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W*H*Y Wednesday: We catch another wasp!

Just when we thought we knew the 20 species caught in the W*H*Y Trap for Wasps, Hornets & Yellowjackets, we learned this week that we catch another species of Paper Wasp -- bringing the total wasp species to 7 and the entire species count to 21!

Thanks to some data gained in testing in the southern U.S., we've determined that our trap catches Polistes exclamans, also known as the Common Paper Wasp.

Exclamans_Common_Paper_Wasp This species is 5/8 inches long and displays extensive red coloration on the head, thorax and abdomen. The abdomen has bands of red, black and yellow and one large red and black band toward the top. Queens and female workers have a predominantly red thorax, while males are mostly black. Antenna will be red with a prominent black midsection.

Common Paper Wasps hunt caterpillars to feed nest larvae and feed on sugars and flower nectar.  Workers will rest on the nest at night and during periods of cooler weather.

Common Paper Wasps are not typically aggressive, but will sting if provoked or if they feel their nest is threatened.  Males also exhibit territorial behavior, which is unusual for Paper Wasp species.

Exclamans_Common_Paper_Wasp_Nest The Common Paper Wasp is found in Texas, Oklahoma and Florida; as far north as New Jersey, Indiana and Illinois; and west to Nebraska and Colorado. It is considered an introduced (non-native) species in southern California, New Mexico, Arizona, and Hawaii.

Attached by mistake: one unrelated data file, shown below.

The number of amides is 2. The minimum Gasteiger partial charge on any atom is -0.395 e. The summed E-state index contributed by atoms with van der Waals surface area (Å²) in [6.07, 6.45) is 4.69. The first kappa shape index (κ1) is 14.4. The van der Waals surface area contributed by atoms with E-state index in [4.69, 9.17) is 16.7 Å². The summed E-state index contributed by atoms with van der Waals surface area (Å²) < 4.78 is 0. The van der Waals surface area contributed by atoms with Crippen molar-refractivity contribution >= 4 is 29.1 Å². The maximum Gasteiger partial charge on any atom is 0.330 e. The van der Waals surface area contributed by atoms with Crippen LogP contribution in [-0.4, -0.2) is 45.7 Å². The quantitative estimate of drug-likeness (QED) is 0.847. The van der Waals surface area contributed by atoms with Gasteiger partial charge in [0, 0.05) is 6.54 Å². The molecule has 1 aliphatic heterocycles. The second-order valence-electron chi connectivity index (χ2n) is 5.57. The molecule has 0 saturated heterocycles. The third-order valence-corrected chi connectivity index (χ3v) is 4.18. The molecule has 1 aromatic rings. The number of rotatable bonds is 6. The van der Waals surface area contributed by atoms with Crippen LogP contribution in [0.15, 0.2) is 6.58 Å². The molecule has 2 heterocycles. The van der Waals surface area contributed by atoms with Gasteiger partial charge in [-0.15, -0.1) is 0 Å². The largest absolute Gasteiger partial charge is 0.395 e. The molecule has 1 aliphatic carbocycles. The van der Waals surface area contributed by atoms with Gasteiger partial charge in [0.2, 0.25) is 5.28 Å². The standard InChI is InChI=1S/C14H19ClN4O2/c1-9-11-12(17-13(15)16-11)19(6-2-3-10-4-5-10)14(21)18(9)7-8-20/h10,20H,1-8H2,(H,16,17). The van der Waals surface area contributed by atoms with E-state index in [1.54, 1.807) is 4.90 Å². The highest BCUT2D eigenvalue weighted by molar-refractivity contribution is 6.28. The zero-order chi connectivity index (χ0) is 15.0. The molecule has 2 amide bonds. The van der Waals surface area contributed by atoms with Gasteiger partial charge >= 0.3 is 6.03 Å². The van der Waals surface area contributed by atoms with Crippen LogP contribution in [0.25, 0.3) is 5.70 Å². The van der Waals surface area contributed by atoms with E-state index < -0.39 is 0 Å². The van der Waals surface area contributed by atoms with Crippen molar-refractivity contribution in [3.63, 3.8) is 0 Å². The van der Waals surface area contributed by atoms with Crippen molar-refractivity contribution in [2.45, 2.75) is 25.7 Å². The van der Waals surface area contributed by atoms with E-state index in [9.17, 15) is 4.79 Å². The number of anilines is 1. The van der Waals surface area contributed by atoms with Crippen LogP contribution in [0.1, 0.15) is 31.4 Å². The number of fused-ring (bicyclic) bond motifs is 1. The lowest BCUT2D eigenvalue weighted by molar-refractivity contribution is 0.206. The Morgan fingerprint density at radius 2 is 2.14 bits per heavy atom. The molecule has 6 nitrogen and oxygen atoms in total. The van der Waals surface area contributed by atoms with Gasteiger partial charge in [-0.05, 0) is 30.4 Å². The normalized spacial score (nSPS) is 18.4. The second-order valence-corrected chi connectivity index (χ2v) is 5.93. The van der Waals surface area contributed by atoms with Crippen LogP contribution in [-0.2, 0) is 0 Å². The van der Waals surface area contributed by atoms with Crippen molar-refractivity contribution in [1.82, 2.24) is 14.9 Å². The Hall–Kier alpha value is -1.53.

Common Paper Wasp nests resemble the upside-down umbrella shape and open-honeycomb design of other paper wasp species, and are usually found in sheltered locations near human activity-- most  commonly in roof eaves and trees.

WHYTR_200dpi Good news if you have this species in your back yard: The W*H*Y Trap from RESCUE! will catch the Common Paper Wasp!

March 4, 2009 in Entomology, Science, Wasps, WHY Trap | Permalink


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My favorite paper wasp is the Polistes annularis. which is a larger paper wasp over an inch long and is red and black, and here is what it looks like.

Posted by: Bill D. | Aug 11, 2009 8:49:46 AM

I have the red wasp you are refering to and we bought the WHY Trap.
It has been 4 days now and nothing in the trap.
I changed locations and still nothing.
Any suggestions?

Thank you,
Dr. Cook

Posted by: Dr. Cook | Mar 26, 2011 12:52:27 PM

Dr. Cook: What have your daytime and nighttime temperatures been like? Have you seen any red wasps flying around? Keep moving the trap to different locations; sometimes that does the trick. You can also call our Customer Service Department at 1-800-666-6766 and we can troubleshoot some more.

Posted by: Stephanie | Apr 1, 2011 2:02:44 PM

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